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November 21, 2003

ACTORS' EQUITY BAILS OUT "HARMONY" CAST MEMBERS - PAYS SALARIES TO ACTORS AND STAGE MANAGERS IN DERAILED MUSICAL -

Responding quickly to a financial emergency, Actors' Equity is assisting 29 cast members in the pre-Broadway musical HARMONY, by paying the actors' and stage managers' salaries out of the producer's Equity bond.

"We are paying all monies due to the Actors under the terms of the Production Contract," declared Equity Executive Director Alan Eisenberg, commenting on HARMONY's apparent collapse. "Needless to say, our hearts go out to the Actors at this sad juncture."

Equity first learned about the show's financial troubles late Wednesday, when General Manager Brent Peek advised that HARMONY could not meet its payroll on Thursday. "At that point, Equity stepped in and immediately paid the current week's rehearsal payroll," said Equity Business Representative Walt Kiskaddon.

Inspired by the Comedian Harmonists, a popular vocal ensemble that rose to fame in Germany in the 1920s, HARMONY was written by Barry Manilow and Bruce Sussman, and was slated to open at the Forrest Theatre in Philadelphia on December 2nd, with a possible Broadway production in 2004.

According to Kiskaddon, HARMONY posted a $150,000+ bond, which is now being tapped to meet various contractual requirements. "Pursuant to Production Contract Rule 58(H), Rehearsals Discontinued or Play Abandoned, the cast is due two weeks' contractual salary plus all rehearsal salary due. Other financial obligations may also need to come out of what remains of the bond," he explained. Minimum salaries for actors in a musical are currently $1,354.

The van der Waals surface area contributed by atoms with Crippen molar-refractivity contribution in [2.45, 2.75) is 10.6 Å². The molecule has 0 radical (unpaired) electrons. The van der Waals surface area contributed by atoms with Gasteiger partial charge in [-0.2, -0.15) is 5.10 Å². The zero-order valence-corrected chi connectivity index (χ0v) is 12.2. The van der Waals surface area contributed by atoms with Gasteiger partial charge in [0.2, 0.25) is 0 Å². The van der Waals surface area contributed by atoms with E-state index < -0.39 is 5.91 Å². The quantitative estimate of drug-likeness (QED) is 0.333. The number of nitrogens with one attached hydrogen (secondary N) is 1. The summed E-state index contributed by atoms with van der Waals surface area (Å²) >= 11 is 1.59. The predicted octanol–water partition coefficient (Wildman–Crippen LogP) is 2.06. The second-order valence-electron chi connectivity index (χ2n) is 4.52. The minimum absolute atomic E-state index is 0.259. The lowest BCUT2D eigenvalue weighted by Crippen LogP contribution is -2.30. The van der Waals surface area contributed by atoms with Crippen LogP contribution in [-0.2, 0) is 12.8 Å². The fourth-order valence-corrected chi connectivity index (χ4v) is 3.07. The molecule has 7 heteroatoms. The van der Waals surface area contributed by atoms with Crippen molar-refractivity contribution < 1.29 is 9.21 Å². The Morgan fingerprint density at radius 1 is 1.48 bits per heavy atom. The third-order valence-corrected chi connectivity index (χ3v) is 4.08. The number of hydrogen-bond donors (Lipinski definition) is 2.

Equity requires that ALL producers post a bond, equal to at least two weeks' contractual salary plus benefits, to guarantee that the cast members get paid all monies due under their contracts. This bond also covers the producer's other contractual requirements, such as per diem, 401K, health and pension contributions. Bonding has been an important part of Equity's regulations since the earliest days of the Association, when all too frequently, actors were stranded out of town or swindled by unreliable producers.

HARMONY was shut down during rehearsals when the lead producer, Mark Schwartz, failed to deliver financial backing for the show. The production began to unravel when the Shubert Organization, which owns the Forrest, stopped the load-in because of unpaid bills. Various vendors, including the advertising agency, and the set builders, stopped working and are still owed monies.

Equity has been forced by defaulting producers to invade the bond on many occasions. In May 2003, for example, Equity paid 17 cast members out of the bond from the tour of SPIDERMAN LIVE.

In a widely circulated statement to the press, composer Barry Manilow said "My heart breaks for the hundreds of talented men and women who will be hurt by this colossal blunder. We all deeply hope that this situation can be corrected and that this powerful piece will finally be seen."


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